June 25 (Bloomberg) -- NYSE Liffe, the derivatives arm of NYSE Euronext, will stick to a proposal to implement delivery limits to its London commodity contracts, according to a notice on the exchange’s website dated June 22.
Buyers will not be able to take delivery of more than 7,500 contracts on cocoa and robusta coffee, 5,000 contracts on white sugar and 2,000 contracts on feed wheat, according to a Feb. 15 proposal. The planned limits would have permitted most of the deliveries in the past 10 years and wouldn’t inhibit commercial activity, NYSE Liffe said in the notice, after consulting 12 members representing 60 percent of all outstanding contracts.
“The exchange believes that the proposal to limit the size of deliveries has general member and user support,” it said. “Delivery limits will normally be reviewed every six months.”
“A number of respondents” on a survey about the proposal suggested delivery limits should be increased on all four commodities, according to the notice. Two preferred the current rules and a third was against limits in wholesale markets. The proposed changes will take effect for positions in November 2012 for robusta coffee, December 2012 for white sugar and cocoa and January 2013 for feed wheat, the exchange said.
“I believe strongly some degree of regulation needs to be implemented to prevent unnecessary situations developing in the markets, but this solution is not without risk,” Jonathan Parkman, co-head of agriculture at broker Marex Spectron Group in London, said by phone today. “There is a danger that we create a whole new set of unintended risks due to the inflexibility of the new rules”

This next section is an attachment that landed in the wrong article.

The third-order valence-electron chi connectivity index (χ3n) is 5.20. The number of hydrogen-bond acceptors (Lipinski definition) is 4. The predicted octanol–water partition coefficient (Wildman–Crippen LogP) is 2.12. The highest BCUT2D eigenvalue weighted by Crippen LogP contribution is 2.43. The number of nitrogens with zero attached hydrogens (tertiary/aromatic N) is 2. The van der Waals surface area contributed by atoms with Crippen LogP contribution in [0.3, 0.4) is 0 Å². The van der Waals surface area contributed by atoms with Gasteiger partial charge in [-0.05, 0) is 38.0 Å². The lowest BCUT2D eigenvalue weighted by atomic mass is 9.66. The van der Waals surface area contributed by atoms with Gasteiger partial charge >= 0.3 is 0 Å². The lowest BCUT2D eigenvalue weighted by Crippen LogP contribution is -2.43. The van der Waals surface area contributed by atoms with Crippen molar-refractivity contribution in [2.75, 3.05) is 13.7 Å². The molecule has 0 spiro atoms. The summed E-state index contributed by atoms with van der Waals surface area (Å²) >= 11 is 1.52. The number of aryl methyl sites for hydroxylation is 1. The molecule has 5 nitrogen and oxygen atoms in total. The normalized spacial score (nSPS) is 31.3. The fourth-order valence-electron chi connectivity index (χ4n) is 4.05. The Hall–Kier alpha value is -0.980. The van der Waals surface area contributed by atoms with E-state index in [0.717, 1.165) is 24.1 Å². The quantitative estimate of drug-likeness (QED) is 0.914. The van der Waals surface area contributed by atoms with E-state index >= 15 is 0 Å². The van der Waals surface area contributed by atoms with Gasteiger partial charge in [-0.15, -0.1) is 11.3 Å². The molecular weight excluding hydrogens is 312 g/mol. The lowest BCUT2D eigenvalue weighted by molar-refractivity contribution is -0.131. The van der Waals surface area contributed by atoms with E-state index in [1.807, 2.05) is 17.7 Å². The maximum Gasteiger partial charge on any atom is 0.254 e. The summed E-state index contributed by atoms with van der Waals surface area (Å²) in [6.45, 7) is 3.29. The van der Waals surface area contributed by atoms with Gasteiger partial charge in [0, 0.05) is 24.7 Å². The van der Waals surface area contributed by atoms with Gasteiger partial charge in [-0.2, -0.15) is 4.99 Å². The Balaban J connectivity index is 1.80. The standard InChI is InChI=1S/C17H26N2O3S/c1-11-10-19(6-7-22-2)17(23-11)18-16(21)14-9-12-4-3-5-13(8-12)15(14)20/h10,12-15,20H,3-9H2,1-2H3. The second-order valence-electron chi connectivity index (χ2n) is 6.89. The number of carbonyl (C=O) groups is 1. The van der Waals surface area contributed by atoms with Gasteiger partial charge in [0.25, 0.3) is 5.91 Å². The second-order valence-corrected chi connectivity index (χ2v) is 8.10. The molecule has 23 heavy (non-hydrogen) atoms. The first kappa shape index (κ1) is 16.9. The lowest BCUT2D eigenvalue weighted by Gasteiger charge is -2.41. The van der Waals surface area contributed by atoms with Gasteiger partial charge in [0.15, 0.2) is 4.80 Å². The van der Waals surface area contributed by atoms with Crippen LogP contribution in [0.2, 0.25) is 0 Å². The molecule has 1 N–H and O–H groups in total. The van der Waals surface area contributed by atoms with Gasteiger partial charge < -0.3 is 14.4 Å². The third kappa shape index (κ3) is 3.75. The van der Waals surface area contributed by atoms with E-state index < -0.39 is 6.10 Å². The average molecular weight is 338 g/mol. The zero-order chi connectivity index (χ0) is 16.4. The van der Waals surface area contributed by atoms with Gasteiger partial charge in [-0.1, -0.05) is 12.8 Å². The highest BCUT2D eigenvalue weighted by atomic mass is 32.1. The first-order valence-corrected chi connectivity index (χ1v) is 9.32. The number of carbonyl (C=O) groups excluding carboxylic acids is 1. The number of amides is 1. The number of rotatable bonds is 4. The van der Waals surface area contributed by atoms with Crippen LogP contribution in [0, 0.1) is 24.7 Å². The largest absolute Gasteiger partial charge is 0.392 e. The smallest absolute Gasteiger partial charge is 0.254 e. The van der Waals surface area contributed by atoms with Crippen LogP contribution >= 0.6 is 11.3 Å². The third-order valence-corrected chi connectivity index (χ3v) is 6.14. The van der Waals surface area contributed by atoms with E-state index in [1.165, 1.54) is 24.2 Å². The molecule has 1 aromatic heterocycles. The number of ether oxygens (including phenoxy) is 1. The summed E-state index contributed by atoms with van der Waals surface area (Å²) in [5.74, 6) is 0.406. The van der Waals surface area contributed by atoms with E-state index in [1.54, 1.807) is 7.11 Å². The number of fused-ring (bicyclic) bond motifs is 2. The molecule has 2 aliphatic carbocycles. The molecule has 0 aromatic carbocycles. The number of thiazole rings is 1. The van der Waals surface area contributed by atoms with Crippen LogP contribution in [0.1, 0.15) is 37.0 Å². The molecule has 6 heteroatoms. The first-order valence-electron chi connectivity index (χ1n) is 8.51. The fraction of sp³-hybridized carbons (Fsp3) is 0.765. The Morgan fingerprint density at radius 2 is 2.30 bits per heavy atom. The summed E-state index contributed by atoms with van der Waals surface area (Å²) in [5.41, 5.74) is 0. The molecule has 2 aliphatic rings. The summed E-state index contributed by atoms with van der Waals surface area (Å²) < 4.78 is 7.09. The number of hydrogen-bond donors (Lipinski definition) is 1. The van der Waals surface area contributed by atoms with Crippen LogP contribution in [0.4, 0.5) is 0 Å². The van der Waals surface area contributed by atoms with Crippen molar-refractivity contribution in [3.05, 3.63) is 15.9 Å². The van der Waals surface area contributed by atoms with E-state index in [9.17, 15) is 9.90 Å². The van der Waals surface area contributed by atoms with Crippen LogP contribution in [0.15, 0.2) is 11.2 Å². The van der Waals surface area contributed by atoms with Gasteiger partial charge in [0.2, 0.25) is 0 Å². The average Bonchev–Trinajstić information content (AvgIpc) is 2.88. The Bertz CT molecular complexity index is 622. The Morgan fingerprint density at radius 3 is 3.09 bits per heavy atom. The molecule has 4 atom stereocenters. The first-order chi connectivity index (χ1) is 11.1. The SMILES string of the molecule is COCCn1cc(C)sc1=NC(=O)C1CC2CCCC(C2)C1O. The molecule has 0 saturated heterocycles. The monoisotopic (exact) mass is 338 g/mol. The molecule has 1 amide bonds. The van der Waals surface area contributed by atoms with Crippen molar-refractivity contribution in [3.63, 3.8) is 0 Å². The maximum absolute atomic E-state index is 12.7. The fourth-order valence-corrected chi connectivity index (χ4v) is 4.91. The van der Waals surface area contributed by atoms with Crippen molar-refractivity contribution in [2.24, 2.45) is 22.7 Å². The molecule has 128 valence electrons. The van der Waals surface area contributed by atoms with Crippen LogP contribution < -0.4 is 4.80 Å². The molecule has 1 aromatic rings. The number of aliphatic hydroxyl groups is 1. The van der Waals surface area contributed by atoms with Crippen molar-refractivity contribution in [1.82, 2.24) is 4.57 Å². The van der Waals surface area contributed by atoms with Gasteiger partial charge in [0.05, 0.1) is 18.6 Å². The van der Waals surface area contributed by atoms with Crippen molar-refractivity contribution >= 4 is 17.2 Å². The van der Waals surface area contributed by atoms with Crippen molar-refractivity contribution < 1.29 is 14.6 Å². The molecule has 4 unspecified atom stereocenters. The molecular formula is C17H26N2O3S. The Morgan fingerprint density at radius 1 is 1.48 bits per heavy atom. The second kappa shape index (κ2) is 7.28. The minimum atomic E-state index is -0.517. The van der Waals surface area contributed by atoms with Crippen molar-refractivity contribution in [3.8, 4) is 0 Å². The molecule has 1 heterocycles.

NYSE Liffe may allow buyers to take delivery of up to double the proposed limit in certain cases, which include a physical commitment to deliver to a client the commodity obtained via the exchange, according to the February proposal.
“The proposed levels of exemption upper limits remain appropriate at present,” according to the notice.
The exchange is also seeking feedback on a new plan to add an exemption to allow for short position holders to deliver an amount up to the relevant exemption limit, it said. Under this proposal, ownership of graded coffee and cocoa available for delivery must be proven and ownership of wheat under warrant must also be proven. In the case of white sugar, the physical commodity must be available for shipment, it said.
A change to the timetable for exemption applications is also being proposed. Feedback must be submitted by the close of business on July 13.
--Editors: Sharon Lindores, Dan Weeks